7 Ways to Add Charm to Your New Home: Part 1

Chances are, if you’re reading this article, you don’t live in a wonderful 100 year old home somewhere back east, where the landscape is dotted with properties so vast fences between neighbors are either non existent or can’t be seen. On the other hand, you probably aren’t going to be plowing snow when winter settles in again this year.

So if you are living here, your home is most likely 35-40 years old, or newer, and in one of our many great communities of Seal Beach, Los Alamitos, Rossmoor, or east Long Beach. And you could be a perfect candidate for adding character and charm without doing a major remodel.

Replace Carpeting with Wood Floors:

Older homes were built with raised foundations and wood floors, as are a lot of our homes here. Area rugs were later added to not only literally warm up a room, but to add color and texture. By replacing your living room, or dining room carpet with wood, you definitely add charm. Until recently, oak was the most common type of wood flooring used, however we’re seeing more and more species such as maple, cherry and pecan, along with more exotic woods such as brasilian cherry and bamboo replacing oak.

When you add wood flooring, this is a perfect time to also replace your base with more traditional taller detailed base either in wood to match your floor or better yet, paint your new base white to match your trim, which brings us to…..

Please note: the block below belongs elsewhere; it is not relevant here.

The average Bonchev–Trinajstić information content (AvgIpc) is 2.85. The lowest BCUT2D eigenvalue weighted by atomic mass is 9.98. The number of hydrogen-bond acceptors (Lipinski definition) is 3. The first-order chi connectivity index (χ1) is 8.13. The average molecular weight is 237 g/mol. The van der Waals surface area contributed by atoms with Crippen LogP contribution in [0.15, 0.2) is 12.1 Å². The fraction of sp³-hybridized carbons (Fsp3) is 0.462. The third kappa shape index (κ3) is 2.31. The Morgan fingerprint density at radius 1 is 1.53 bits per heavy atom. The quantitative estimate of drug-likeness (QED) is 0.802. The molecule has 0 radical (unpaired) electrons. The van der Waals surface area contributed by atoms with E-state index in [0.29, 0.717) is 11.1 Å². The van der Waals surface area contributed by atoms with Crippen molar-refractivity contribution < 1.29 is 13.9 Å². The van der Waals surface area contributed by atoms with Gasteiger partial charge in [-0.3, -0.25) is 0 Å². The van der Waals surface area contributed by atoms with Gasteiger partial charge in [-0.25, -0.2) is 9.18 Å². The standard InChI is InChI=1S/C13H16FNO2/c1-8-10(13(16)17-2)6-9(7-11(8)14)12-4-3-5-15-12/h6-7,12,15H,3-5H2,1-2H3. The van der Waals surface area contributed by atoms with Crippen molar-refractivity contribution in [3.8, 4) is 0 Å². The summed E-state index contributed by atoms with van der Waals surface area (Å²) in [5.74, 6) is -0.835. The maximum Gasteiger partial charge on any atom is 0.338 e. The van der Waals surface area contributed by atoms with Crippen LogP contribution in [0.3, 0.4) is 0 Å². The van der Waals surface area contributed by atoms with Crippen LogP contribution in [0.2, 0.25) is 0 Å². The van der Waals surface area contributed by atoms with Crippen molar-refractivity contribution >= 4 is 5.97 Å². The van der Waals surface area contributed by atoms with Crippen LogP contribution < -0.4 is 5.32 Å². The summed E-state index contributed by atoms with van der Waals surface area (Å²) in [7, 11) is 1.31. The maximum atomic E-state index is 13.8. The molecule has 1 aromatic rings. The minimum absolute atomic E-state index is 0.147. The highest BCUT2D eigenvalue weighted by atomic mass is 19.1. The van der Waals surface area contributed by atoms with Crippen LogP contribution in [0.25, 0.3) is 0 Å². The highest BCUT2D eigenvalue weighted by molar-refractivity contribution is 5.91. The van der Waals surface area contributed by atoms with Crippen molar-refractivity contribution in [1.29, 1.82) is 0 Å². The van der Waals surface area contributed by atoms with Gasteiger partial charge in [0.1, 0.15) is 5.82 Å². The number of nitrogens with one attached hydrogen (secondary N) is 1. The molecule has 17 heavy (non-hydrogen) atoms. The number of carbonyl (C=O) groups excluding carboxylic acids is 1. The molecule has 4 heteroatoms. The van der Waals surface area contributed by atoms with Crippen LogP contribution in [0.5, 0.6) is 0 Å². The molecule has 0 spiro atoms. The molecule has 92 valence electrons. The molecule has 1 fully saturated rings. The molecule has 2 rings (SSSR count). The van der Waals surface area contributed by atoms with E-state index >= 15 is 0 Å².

Replacing Doors, Casings and Window Trim:

Because it added to construction costs, newer homes often didn’t have decorative trim or raised panel doors. Where original raised panel doors were solid wood, hollow core doors that have a wood grain are a more affordable way to have doors that have character. Also, adding decorative casings around your doors and windows will really add a lot of charm. One thing to beware of is that if your trim is too decorative, you’re going to have a harder time when it comes to adding window treatments. Think your project through and make a decision before you add trim, and visit a designer or window treatment expert to learn what your options are. It’s a shame to cover expensive mouldings, and yet you still may need privacy, so “look before you leap.”

Even if you’re on a strict budget and can only do one room at a time, it’s less expensive if you plan on doing all your wood working at the same time, eliminating paying more to have a contractor come out and do a small job, or a “minimum job.”

Add Crown Mouldings:

Mouldings, like trim, come in different sizes. Spend the time up front, and if you need to, have someone help you determine which size crown moulding will be the most effective for your room. Shorter ceilings should have smaller crown mouldings so the ceiling doesn’t appear lower; higher ceilings can support taller mouldings, and sometimes taller mouldings bring a ceiling down to a more comfortable level.   

If you want exotic woods like cherry or mahogany for doors and trim, you’ll spend more. Sometimes, stained woods can actually detract from a room’s feeling. Stained woods definitely make a statement, yet most interior designers will recommend painting your doors and trim a shade of white, which allows more opportunity to use color on your walls.

Join us next week for Part 2 and find out the final four ways your newer home can be full of character! How have you added charm to your newer home? Comment below and tell us!